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The prime number theorem states that

$$\pi(x) \sim \frac x {\ln(x)}$$

Morally, this seems to suggest that there is a fundamental connection between primes and the natural logarithm. But since we're just dealing with asymptotics here, the choice of right hand side is not unique. In fact, we have

$$\pi(x) \sim \frac x {\ln(x)} + f(x)$$

For any $f\in o(\frac x {\ln(x)})$. What if the appearance of $\ln$ here is just an artefact of the specific method used to prove the PNT? Maybe for a suitable choice of $f$ you could make it looks like the primes have a deep connection to any function you like. Is there any argument that could in some sense show that $\ln$ is not arbitrary here?

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The prime number theorem can also be formulated with the integral logarithm, i.e., as $\pi(x)\sim li(x)$. So we do not necessarily have $x/\log(x)$ directly. Still we can say that the logarithm appears naturally in connection with asymptotic results on primes, e.g., $$ \sum_{p\le x}\frac{1}{p}=\log(\log(x))+c+O(1/x). $$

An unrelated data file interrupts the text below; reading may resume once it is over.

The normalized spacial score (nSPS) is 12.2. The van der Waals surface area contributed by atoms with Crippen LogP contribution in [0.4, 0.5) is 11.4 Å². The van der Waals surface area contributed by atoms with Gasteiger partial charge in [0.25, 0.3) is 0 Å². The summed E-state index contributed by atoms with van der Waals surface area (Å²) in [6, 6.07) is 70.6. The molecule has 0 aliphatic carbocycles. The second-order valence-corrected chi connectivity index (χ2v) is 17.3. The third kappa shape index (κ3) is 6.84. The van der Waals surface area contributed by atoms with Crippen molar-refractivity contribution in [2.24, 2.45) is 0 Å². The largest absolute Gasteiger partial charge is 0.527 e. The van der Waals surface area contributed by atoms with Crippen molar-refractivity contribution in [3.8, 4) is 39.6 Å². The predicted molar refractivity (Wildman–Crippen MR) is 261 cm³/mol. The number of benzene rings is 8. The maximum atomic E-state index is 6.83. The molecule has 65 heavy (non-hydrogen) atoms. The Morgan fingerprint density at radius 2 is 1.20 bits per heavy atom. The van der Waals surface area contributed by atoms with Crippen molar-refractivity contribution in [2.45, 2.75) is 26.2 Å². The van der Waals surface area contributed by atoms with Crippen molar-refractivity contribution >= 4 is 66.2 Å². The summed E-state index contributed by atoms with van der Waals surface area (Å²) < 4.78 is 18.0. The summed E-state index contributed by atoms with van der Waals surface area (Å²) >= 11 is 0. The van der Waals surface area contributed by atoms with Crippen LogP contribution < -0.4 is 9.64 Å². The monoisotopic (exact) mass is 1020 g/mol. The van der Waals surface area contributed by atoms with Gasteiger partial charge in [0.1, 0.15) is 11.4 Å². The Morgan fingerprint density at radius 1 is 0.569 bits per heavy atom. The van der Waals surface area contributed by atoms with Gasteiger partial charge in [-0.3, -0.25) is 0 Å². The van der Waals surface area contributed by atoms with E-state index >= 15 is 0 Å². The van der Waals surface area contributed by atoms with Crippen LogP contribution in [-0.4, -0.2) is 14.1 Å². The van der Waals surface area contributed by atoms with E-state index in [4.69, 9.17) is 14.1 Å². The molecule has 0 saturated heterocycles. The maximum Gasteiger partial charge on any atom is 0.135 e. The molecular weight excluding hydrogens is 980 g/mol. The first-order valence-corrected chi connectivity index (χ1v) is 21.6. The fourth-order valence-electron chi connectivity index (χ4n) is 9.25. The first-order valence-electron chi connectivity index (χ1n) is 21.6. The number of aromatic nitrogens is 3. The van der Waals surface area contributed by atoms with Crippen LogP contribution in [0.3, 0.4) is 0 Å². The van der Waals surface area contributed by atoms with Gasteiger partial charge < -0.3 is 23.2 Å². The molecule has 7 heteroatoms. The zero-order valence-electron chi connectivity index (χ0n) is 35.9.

Perhaps more convincing for you than asymptotic results are actual inequalities, like $$ \frac {x} {\ln x} < \pi(x) < 1.25506 \frac {x} {\ln x} \! \text{ for all } x ≥ 17. $$ This shows that $x/\log(x)$ does not only appear "just as an artefact of the specific method".

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There are heuristic arguments that suggest that the probability that a random integer $n$ is prime is on the order of $1/\log n$. That's implicit in some of Euler's work. It's why the natural logarithm appears in the prime number theorem.

See this question and some of the answers there:

"Probability" of a large integer being prime

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The prime number theorem is equivalent to the asymptotic estimate $p_n \sim n\ln n$, which is a direct link between logarithms and primes (not just counting primes). So $p_n/n\sim \ln n$.

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